Some 30% of patients discharged after being admitted to hospital with community-acquired COVID-19 had been readmitted or died within 60 days, a study by Oxford researchers has shown.
In a paper published in the European Journal of Public Health, they found that, as anticipated, rates of readmission or death were higher among older adults. However, rates were twice as high among women than men, in contrast with studies of in-hospital mortality and morbidity for COVID-19, which have tended to find that men had higher rates of admission to critical care or death than women.
The study, which looked at electronic patient data from Oxford University Hospitals (OUH) NHS Foundation Trust as part of the National Institute of Health Research (NIHR) Health Informatics Collaborative, was carried out by researchers from the University of Oxford and OUH, with support from the NIHR Oxford Biomedical Research Centre (BRC).
The study’s lead author, Dr Nazrul Islam, of the University of Oxford’s Big Data Institute and Nuffield Department of Population Health, said: “We believe this is the first study to describe clinically meaningful variations by demographic factors in longer-term outcomes among patients admitted with community-acquired COVID-19 in the UK.
“Previous studies have focused mainly on survival during hospitalisation and data on patients discharged following hospitalisation for COVID-19 have been scarce.” Dr Islam is now leading a World Health Organisation study looking at COVID-19 mortality demographics worldwide.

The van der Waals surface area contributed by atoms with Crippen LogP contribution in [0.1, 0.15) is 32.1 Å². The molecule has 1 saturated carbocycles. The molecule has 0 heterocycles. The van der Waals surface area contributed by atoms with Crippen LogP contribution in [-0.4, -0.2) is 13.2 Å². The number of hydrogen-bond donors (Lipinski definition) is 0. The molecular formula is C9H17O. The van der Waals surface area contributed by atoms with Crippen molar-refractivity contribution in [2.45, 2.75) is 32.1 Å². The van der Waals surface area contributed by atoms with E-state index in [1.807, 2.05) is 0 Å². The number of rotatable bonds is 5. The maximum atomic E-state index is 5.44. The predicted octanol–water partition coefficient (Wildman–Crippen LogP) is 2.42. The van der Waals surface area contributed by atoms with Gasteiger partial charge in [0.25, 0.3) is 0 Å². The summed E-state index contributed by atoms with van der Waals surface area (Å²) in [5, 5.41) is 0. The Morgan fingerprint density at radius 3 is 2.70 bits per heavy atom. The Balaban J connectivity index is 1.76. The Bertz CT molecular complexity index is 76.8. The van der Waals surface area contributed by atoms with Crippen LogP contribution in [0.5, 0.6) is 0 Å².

Senior author Dr Ben Lacey said: “One of the main findings from the first wave in the UK was that men are more likely to have severe outcomes, including ventilation and death. It is only now, however, that we are getting a clear picture of the effects among survivors from COVID-19 hospitalisations. It’s important to recognise that just because people are surviving their first admission, that doesn’t mean it’s the end of the story.”
National studies have now been initiated to understand the high rates of readmission or death following COVID-19 discharge in the UK, and to assess what can be done to prevent the adverse long-term effects of COVID-19.
Another author on the paper, Prof Jim Davies of the Big Data Institute and the NIHR Oxford BRC’s Co-theme Lead for Clinical Informatics, said: “This study is another example of how Oxford is utilising the rich supply of NHS data at its disposal and increasing our understanding of the pandemic, identifying important trends and allowing us to develop strategies to tackle them.”